best animated feature film. More often, though, the
proposals drift away, victims of longstanding habit and the
entrenched interests of those who have made the Academy
Awards into what they are. 

Among the ideas that have made the rounds in recent years:

• Since it's clear dramatic films have had a better shot at
winning top awards than comedies, there has been some
support for separating the best picture award into two
categories, as the Golden Globes do. The argument against
this is that it would simply ghettoize comedies and
reinforce the notion that they're less worthy than dramas. 

• Others wonder why the Oscars differentiate between
actors and actresses. There is no best woman director
award, so why is there a best actress award? Perhaps it
would be better, some say, to split the acting honors into
a best dramatic performance and a best comedic performance.
The argument against is that since most Hollywood films are
dominated by male actors and written with male actors in
mind, the result would be few women winners. 

• Some academy members, including a few on its board of
governors, are said to favor moving the awards to earlier
in the year. The idea is to cut back on some of the
unseemly campaigning of recent years and perhaps winnow out
some of the plethora of awards shows that have popped up in
the weeks between New Year's Day and the Oscars. The
argument against is that Oscar voters need to be given
enough time to see all the important films, many of which
are not released until late December, and the studios love
a system that gives them six weeks to advertise their films
as Oscar nominees. 

• Because studios are essentially allowed to decide whether
a given performance is put up for best actor or best
supporting actor, roles that are essentially lead ones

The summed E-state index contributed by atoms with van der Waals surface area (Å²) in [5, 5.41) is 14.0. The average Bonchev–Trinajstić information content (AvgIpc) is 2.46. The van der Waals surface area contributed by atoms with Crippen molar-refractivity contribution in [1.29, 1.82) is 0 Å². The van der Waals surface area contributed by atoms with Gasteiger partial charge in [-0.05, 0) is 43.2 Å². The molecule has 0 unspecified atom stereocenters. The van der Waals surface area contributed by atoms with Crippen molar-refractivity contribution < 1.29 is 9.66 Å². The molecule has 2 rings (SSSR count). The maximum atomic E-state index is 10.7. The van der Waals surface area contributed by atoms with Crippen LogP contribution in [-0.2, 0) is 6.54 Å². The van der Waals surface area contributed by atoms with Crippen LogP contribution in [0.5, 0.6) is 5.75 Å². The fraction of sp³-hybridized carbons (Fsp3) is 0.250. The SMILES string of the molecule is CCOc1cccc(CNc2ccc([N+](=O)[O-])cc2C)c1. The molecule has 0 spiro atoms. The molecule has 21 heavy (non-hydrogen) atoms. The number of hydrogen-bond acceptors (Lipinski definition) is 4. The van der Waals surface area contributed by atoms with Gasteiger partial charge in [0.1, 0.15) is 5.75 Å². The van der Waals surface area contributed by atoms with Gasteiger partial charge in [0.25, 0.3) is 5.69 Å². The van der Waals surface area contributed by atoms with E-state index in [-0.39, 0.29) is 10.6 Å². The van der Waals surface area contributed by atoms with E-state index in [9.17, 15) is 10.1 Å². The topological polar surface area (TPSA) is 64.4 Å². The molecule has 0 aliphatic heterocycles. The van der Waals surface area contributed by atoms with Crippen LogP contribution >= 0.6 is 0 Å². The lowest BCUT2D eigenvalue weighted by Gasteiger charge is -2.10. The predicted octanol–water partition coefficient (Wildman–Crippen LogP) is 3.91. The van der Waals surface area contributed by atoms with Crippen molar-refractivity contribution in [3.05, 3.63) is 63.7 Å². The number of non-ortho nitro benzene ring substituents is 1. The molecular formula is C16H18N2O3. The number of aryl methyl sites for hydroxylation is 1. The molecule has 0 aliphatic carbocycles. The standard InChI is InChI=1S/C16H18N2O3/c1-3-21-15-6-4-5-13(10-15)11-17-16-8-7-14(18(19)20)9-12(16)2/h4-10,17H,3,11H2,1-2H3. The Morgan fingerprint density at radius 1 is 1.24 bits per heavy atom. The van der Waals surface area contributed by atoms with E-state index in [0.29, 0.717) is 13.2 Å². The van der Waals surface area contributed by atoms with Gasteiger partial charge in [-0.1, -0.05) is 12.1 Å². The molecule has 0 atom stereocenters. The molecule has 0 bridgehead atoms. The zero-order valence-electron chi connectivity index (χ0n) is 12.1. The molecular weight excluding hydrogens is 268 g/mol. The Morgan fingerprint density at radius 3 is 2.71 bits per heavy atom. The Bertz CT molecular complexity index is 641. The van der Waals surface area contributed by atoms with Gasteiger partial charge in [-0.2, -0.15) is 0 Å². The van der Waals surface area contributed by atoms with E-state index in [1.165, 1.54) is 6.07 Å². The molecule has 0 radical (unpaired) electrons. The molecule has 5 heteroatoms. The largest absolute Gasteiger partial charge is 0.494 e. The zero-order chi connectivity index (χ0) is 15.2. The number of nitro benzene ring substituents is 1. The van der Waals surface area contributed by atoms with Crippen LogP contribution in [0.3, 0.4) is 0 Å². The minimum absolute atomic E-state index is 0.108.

often go up against true supporting roles, making the
contests uneven. This problem could be eliminated, some
feel, by a stricter definition of supporting roles. The
argument against is that such a change would be impossible
and that the will of the voters should prevail. 

Is it a mere coincidence that the notion of applying
approval voting to the Oscars surfaced in the same year
that one of the front-running films, "A Beautiful Mind," is
about a schizophrenic Nobel laureate who specialized in
game theory? 

Yes, Professor Brams said. But speaking of John Nash, the
Princeton mathematician with the beautiful mind, Professor
Brams said he had discussed Condorcet with him over the
years. "I spoke to Nash about approval voting," he said,
"and I think he's favorably disposed."


For information on advertising in e-mail newsletters
or other creative advertising opportunities with The
New York Times on the Web, please contact
onlinesales at nytimes.com or visit our online media
kit at http://www.nytimes.com/adinfo

For general information about NYTimes.com, write to 
help at nytimes.com.  

Copyright 2002 The New York Times Company

More information about the Election-Methods mailing list